The lucky drove during the hungry ’30s

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CALGARY, Alta. – Today many truckers complain the rates are too low, but Lyle Lebbert can remember driving during the Great Depression when people drove truck for free.

“It went with the times, everybody was scratching like hell and we never paid drivers,” says the 84-year-old trucking pioneer. “If we wanted a truck driver, all I had to do was let the kids I went to school with know and they’d go for a week. Just as long as we’d feed them.”

Lebbert got his start in 1932 hauling gasoline in the largest tanker of the day, his father’s 1,000-gallon rig.

“Everybody was unemployed in those days,” says Lebbert. “So he borrowed $100, bought a 1932 three-ton Chevy truck and started hauling gasoline from Alberta to Saskatchewan.”

He says there weren’t any pre-arranged deals at first, either. “Usually you’d get where you were going and have to peddle the gas yourself,” he says.

By the mid-1930s, his father’s business was lost to drivers who left to start their own competing companies – some things never seem to change – but that was only the beginning of Lebbert’s lifetime involvement in the trucking industry.

He insists it would be nice to turn back the clock on some elements of the business, such as the way truckers were treated by enforcement officers.

“The only time the Mounties stopped you was because they wanted someone to talk to,” he jokes. But Lebbert can remember border crossings were as bad if not worse than today. “The Customs officers would make you pull everything off your truck so they could inspect the cargo”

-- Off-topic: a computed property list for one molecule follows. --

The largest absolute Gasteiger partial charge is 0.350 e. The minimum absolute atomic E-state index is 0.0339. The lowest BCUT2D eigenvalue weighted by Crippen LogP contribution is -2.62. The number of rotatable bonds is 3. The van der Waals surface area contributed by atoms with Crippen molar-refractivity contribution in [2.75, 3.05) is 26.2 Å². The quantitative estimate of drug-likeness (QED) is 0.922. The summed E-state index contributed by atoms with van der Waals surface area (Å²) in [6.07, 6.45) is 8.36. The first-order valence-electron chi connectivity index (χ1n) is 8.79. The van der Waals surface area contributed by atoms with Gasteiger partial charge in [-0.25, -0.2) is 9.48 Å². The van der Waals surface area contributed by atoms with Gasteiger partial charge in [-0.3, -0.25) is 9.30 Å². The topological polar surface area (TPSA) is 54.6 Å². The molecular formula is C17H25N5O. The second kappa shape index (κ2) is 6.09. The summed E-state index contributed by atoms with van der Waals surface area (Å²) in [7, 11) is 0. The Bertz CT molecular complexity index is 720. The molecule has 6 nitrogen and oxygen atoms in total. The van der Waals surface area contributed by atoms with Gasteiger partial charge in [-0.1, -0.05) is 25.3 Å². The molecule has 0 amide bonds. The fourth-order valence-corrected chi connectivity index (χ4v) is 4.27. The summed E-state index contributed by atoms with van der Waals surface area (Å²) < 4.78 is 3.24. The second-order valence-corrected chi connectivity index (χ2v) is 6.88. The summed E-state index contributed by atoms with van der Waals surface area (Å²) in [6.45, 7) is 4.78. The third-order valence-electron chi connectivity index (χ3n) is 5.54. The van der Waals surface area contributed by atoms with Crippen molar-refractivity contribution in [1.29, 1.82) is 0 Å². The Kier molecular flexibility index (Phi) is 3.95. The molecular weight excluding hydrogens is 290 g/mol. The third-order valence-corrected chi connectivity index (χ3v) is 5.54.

There was one time, however, he had a much smoother trip through Customs.

“I was the first guy to haul fruit out of California into Calgary,” he says. The load of Santa Rosa plums was cooled the whole way back from the southern state by nothing more than two barrels of ice. The only things holding in the cold were the trailer doors that stayed shut for the entire trip.

“We got to the border and told the guard what we had … We told him the ‘fella that sold us the plums said to keep the doors shut.”

Since he’d never seen anyone bring fruit across the border, there was no procedure for searching it and the guard obliged. “We never lost a plum,” he adds. n

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